Miami, FL — May 14, 2019 — Identifying a reliable biomarker to predict the onset of autoimmunity in type 1 diabetes (T1D) has eluded scientists. As a result, T1D is typically diagnosed long after the majority of insulin-producing cells have been irreversibly destroyed. Unlike the onset of other autoimmune diseases which can be seen on the body or felt through symptoms, the attack on the islets cannot be observed because they reside deep within the pancreas.
Now scientists from the Diabetes Research Institute at the University of Miami Miller School of Medicine have shown that islets transplanted in the anterior chamber of the eye (ACE) may be reliable reporters of type 1 diabetes development and progression elsewhere in the body. In a study conducted in a rodent model of type 1 diabetes, the researchers showed that ACE-transplanted islets exhibit early signs of inflammation well before the manifestation of diabetes symptoms. If scientists could detect the start of islet destruction early enough, it could allow for timely interventions to halt or delay the further loss of the islet cells at the inception of the disease or before recurrence of autoimmunity after islet transplantation. The results are published online in Diabetologia, the journal of the European Association for the Study of Diabetes (EASD).
Observing Diabetes Progression in Real Time
Using a previously established approach that they pioneered, study co-authors Midhat Abdulreda, Ph.D., DRI assistant professor of surgery, and Per-Olof Berggren, Ph.D., Mary Lou Held Visiting Scientist and adjunct professor of surgery at the DRI, and director of the Rolf Luft Research Center for Diabetes and Endocrinology at the Karolinska Institutet in Stockholm, Sweden, and their team studied in real time transplanted islets within the ACE of mice before, during and after type 1 diabetes development. The team found that during diabetes onset, islet grafts in the eye were attacked by the immune system in a similar way to islets transplanted in the kidney as well as to native islets of the pancreas. Additionally, the infiltration of the immune cells in all three locations coincided with the hallmarks of autoimmunity, namely early islet inflammation and the later onset of hyperglycemia.
Guiding Timely Intervention
Guided by the early signals from reporter islets, the team tested two approaches for halting the attack against the insulin-producing cells. First, they administered short-term systemic treatment with anti-CD3 monoclonal antibody, an immunosuppressive agent that prevents rejection, which significantly delayed the progression of type 1 diabetes compared to controls. Next, they explored localized immunosuppression within the eye in which the islets were transplanted, a potentially safer alternative to systemic treatment, which also significantly prolonged the survival of the cells.
“The current research highlights the potential of ACE-islets in guiding and improving the development of new treatment modalities in type 1 diabetes prevention, as well as in transplant applications, with the goal of eliminating systemic immunosuppression,” said Dr. Abdulreda.
“Our findings demonstrate the value of islet transplants in the eye to study early type 1 diabetes pathogenesis in vivo and underscore the need for timely intervention to halt disease progression,” said Dr. Berggren.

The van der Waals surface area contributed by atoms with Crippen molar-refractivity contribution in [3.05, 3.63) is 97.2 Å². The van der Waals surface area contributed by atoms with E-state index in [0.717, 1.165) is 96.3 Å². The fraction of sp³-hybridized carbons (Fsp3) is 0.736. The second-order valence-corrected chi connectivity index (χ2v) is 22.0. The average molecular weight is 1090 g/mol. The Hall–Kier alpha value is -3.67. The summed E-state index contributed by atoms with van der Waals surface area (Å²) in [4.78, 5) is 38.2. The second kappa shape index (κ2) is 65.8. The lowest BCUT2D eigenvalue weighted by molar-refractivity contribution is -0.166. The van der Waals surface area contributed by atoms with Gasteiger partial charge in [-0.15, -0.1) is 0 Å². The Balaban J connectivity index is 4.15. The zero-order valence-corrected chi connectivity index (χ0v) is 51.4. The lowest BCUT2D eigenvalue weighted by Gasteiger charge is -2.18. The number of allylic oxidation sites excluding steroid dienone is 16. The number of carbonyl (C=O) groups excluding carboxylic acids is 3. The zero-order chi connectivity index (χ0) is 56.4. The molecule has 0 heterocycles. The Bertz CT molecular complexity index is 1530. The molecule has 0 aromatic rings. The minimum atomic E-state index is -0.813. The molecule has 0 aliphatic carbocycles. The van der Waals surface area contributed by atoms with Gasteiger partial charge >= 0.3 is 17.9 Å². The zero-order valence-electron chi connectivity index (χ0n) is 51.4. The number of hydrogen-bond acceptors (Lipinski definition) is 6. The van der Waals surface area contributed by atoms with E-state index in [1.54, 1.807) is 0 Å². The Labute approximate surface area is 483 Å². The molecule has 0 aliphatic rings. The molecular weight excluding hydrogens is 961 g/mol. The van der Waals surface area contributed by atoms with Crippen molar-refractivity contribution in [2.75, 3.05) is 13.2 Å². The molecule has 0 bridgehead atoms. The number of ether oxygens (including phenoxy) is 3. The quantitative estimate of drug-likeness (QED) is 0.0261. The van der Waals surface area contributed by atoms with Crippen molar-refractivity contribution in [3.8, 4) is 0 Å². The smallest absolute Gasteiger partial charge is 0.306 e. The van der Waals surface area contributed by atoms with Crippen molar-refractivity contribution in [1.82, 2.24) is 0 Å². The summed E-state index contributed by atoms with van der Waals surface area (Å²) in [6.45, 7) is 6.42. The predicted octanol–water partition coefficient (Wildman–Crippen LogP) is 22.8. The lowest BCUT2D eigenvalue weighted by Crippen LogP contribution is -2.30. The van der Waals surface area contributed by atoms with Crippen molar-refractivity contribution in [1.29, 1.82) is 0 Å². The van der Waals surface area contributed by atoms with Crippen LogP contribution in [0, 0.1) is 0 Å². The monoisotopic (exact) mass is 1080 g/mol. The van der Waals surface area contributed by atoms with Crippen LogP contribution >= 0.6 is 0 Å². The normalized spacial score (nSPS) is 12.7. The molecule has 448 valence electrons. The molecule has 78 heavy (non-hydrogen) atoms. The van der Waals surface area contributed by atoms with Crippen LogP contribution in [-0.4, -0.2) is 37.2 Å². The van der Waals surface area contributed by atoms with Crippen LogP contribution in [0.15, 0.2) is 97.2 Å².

In type 1 diabetes, the insulin-producing islets cells of the pancreas have been mistakenly destroyed by the immune system, requiring patients to manage their blood sugar levels through a daily regimen of insulin therapy. Islet transplantation has restored natural insulin production in people with T1D, as DRI scientists have published. However, patients who receive islet transplants require life-long immunosuppression to prevent rejection of the donor cells. Not only does extended use of anti-rejection drugs pose serious side effects, but the immune attack against the transplanted islets can still occur despite the use of these agents. DRI scientists have been investigating ways to reduce or eliminate the need for anti-rejection therapy, one of the major research challenges which stands in the way of a biological cure for T1D.
“Combined with resulting data from our upcoming Phase I/II intraocular islet transplant clinical trial, this study could help inform future clinical studies aimed at reducing anti-rejection therapy,” said Dr. Abdulreda.
About the Diabetes Research Institute
The Diabetes Research Institute at the University of Miami Miller School of Medicine leads the world in cure-focused research. As one of the largest and most comprehensive research centers dedicated to curing diabetes, the DRI is aggressively working to develop a biological cure by restoring natural insulin production and normalizing blood sugar levels without imposing other risks. Researchers have already shown that transplanted islet cells allow patients to live without the need for insulin therapy. Some study participants have maintained insulin independence for more than 10 years. The DRI is now building upon these promising outcomes through its BioHub strategy, a multidisciplinary, three-pronged approach for addressing the major challenges that stand in the way of a cure: eliminate the need for anti-rejection drugs, reset the immune system to block autoimmunity, and develop an unlimited supply of insulin-producing cells. For more information, please visit DiabetesResearch.org, call 800-321-3437, or Tweet @Diabetes_DRI.
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Lori Weintraub, APR
Observing the Immune Attack on Islets
DRI scientists were able to monitor the onset and progression of the autoimmune attack on islets transplanted within the anterior chamber of the eye (ACE). The images show changes in the same islet’s volume, granularity – a marker of function – and infiltration of immune cells beginning 15 days prior to onset of diabetes in an NOD mouse.